This is the LAST TIME that you should empty the trash. This compresses out the deleted stuff. Don't delete the trash AFTER adding effects because then you won't be able to undo the effects.
Add the nice pretty stuff here. Sometimes, I divide up the movie into much shorter segments with individual titles for each segment. If I do this, I also add iDVD chapter titles at each title frame. This will cause iDVD to create a submenu later. However, since my movies are typically short anyway and the subject matter is usually fairly uniform, I usually add a title only to the first frame and a fade out at the end. You can add any other effects that you want as well, but each takes a little disk space, typically 15 meg for a title and 7 meg for a transition.
If the movie runs longer than about 20 minutes, I will sometimes divide it up again into two movies by creating a new iMovie project for the 2nd part and dragging those clips to the new movie. It is easier to do this BEFORE the effects are added. Drag some clips from the end of the movie back to the clips pane until the movie length comes down to where you want it and note the clip number of the first clip that ISN'T in the movie anymore. Create a new project and then close iMovie. Use the Finder to drag the extra clips into the new project and then open the new project and drag the clips back into the project pane. If the movie is still too long, do it again.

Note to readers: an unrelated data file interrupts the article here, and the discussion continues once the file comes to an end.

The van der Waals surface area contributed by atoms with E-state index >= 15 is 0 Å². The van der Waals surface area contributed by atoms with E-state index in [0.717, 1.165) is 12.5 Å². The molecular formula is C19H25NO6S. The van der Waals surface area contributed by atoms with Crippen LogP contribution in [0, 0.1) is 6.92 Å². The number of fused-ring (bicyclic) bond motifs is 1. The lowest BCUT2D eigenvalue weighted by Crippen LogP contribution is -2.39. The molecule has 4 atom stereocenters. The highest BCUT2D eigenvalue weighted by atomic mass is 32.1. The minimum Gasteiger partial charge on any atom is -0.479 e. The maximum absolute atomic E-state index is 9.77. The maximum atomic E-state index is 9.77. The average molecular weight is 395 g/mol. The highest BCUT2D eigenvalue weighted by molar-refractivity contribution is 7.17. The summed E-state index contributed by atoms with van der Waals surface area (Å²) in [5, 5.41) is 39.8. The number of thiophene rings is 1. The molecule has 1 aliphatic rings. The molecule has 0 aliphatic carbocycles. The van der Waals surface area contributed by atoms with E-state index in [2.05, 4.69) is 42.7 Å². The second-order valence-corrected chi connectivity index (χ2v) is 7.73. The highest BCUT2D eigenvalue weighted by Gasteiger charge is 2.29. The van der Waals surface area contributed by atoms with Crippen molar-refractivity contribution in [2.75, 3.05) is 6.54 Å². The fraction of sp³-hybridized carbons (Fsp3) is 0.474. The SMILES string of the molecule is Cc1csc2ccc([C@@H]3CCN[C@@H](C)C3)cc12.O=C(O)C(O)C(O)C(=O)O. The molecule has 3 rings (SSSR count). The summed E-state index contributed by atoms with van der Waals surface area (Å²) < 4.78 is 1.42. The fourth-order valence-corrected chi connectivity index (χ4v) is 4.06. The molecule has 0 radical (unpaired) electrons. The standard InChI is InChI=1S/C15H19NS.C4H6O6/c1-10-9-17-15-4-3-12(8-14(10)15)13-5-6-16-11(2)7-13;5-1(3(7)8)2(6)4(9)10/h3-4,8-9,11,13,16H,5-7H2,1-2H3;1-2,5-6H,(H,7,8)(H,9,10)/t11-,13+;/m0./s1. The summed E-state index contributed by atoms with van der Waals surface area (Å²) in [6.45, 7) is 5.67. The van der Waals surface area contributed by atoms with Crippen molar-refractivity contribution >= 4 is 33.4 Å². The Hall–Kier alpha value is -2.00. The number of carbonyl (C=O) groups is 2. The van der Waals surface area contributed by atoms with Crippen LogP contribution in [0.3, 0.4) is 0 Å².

If I want to keep it as one movie but still back it up, I'll just drag out some clips temporarily to back them up on another data DVD and drag them back in after the backup is completed.
Once you have edited out the stuff that doesn't belong, emptied the trash and added transitions, and saved the project, the iMovie part is done.
I keep backups of the iMovie projects because most of the time and effort that I expended has been spent making the movie itself. Backup of a movie on one disc requires that you do length or file management because a data DVD only holds 4.28 GB. The iDVD projects aren't worth backing up because it takes only a couple of minutes to recreate one if the movies are still available.
An alternate method to backup very long movies is to manually move some of the clips out of that movie and onto another backup DVD. After the backup is complete, the clips can them be copied back into the original movie. It is important that iMovie not be used to open a movie that has had some clips temporarily removed or it will recognize that they are gone and complain. It might also mess up some of the titles and transitions.
It does take considerable time to copy movies back from the data DVD's and iDVD takes a very long time to re-encode the new DVD, but if you are doing this you are probably rearranging the movies and you'll have to re-encode them anyway.
Once you have 60 or 90 minutes of movies that you want put on a DVD then it is time to create an iDVD project. Open iDVD and pick Create New Project. iDVD defaults to storing the new project in your Documents folder, but I override it and put the projects into my Movies folder.
iDVD has a bunch of prepackaged themes for your DVD or you can roll your own. The one that comes up as the default is especially obnoxious. The ones that play music or have some sort of animation in the menu require some special care in their use, see the iDVD tutorial for more information. I use the blue background in the old themes list. It gets the job done and allows fairly long titles.
Each of the 6 possible DVD menu items can be a folder that holds even more movies. If you established iDVD chapter titles in iMovie, this submenu will be installed automatically when you import the movie. Each chapter of the movie will retain the name that you defined in iMovie.
You can also manually create a folder in the DVD menu and then manually install individual movies there.